You’ve spent a lot of money-saving up for your retirement and it was likely one of the most expensive undertakings, perhaps second to your mortgage if you had high-interest rates to beat. No matter the amount you have saved up, being financially prepared is only one part of preparing for retirement. Yes, finances are indeed important, but emotional preparation is very necessary as well. If you ask someone about their retirement plans, they are likely to mention their retirement annuities, provident funds or investments. But that’s only one piece of the puzzle. Don’t put so much time into funding your retirement that when you get there you realize you aren’t prepared in other ways. Here we have outlined five stages of retirement, which can help you prepare for your retirement lifestyle.
This phase may be a phase you are in right at this moment. It typically begins about six to fifteen years before your actual retirement. During this time, you experience growing anticipation as well as a sense of excitement as you near your retirement date – particularly if you have set a specific date upon which to retire. Statistics show that about 74% of people expect to enjoy their retirement when asked during this phase. During this phase, it is also natural to be more focussed on your carer and perhaps paying off debt or putting kids through tertiary education.
The anticipation period begins form five years before retirement as people begin to realize how close they are to the finish line! Here there is a lot of hope and excitement and financial resources should be almost in place. People generally start to invest extra effort into their retirement plans, as they realize the time has almost come. A small dose of doubt and worry sneaks in during this time as well, particularly in the year or two before the retirement date.
From the very first day of retirement, the liberation phase sets in. The first year f retirement is generally full of the same feelings as the first day – relief that the hustle and bustle of the daily grind is now history and excitement about finally having reached retirement. This is termed the ‘honeymoon phase’ of retirement. People feel liberated from their responsibilities and from their worries. This is a time when retirees are immersed in novel opportunities of t=retirement and are working on reconnecting with spouses, family or close friends. Retirees also find they are very busy during this time.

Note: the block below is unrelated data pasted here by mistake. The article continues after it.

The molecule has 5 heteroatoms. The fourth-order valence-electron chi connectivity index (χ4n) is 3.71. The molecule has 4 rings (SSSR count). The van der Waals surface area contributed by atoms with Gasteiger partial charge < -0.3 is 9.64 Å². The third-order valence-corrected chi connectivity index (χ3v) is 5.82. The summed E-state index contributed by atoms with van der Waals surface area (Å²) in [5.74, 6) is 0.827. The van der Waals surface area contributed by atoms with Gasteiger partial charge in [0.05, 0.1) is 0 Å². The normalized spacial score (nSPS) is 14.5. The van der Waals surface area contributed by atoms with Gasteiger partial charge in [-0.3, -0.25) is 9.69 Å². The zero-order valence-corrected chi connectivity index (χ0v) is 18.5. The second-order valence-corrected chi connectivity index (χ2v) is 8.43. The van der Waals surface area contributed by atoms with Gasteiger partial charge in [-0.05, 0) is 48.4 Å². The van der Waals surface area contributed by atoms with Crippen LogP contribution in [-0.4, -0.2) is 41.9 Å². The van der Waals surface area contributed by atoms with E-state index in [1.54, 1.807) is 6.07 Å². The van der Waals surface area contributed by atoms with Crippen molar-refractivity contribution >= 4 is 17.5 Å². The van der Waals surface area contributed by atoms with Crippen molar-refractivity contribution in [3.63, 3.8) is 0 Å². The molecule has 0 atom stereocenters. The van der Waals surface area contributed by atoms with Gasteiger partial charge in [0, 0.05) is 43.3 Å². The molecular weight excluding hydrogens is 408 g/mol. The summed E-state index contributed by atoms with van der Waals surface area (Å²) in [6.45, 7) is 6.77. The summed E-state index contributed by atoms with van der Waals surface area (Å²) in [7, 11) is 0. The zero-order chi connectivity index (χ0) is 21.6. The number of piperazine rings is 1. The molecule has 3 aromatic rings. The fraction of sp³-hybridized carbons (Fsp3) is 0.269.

Now comes a tougher phase of retirement. While in the liberation phase, retirees tend to believe that since they are so busy as newly retired people, they will have plenty to do in their retirement. Come to the reorientation phase and retirees begin to realize that they haven’t planned their time and their to-do list is full of short-term goals, like fixing the gutters, mending the cupboards or some traveling. For retirees to avoid falling into a rut, they have to identify a purpose in their lives. Without some sense of direction or purpose, retirees either develop depression or become trapped in an unfulfilling lifestyle. Many people end up reinventing themselves or undergoing an immense transformation in terms of their lifestyles, but this usually requires the luxury of flexible finances. The reorientation period lasts anywhere between two to fifteen years after retirement.
Somewhere after the first fifteen years of retirement comes the reconciliation phase. This is the fifth and final stage of retirement and it is a phase in which many retirees feel relatively content with their lifestyle. They are more hopeful and have also grown more comfortable with their retirement lifestyle and what it has to offer them. Statistics show that there are reduced levels of anxiety and depression during this phase. Of course, many begin to confront the end of their lives by this point, so there is some sadness, but not from unfulfillment.
Acclimatizing to a new way of life is no easy feat. Your new lifestyle comes with the unknown territory and a lot of emotions. Fortunately, now that you are aware of what to expect, you can better use the time you have left before you retire to prepare in other ways, apart from financially. Create the retirement lifestyle of your dreams – and do so realistically!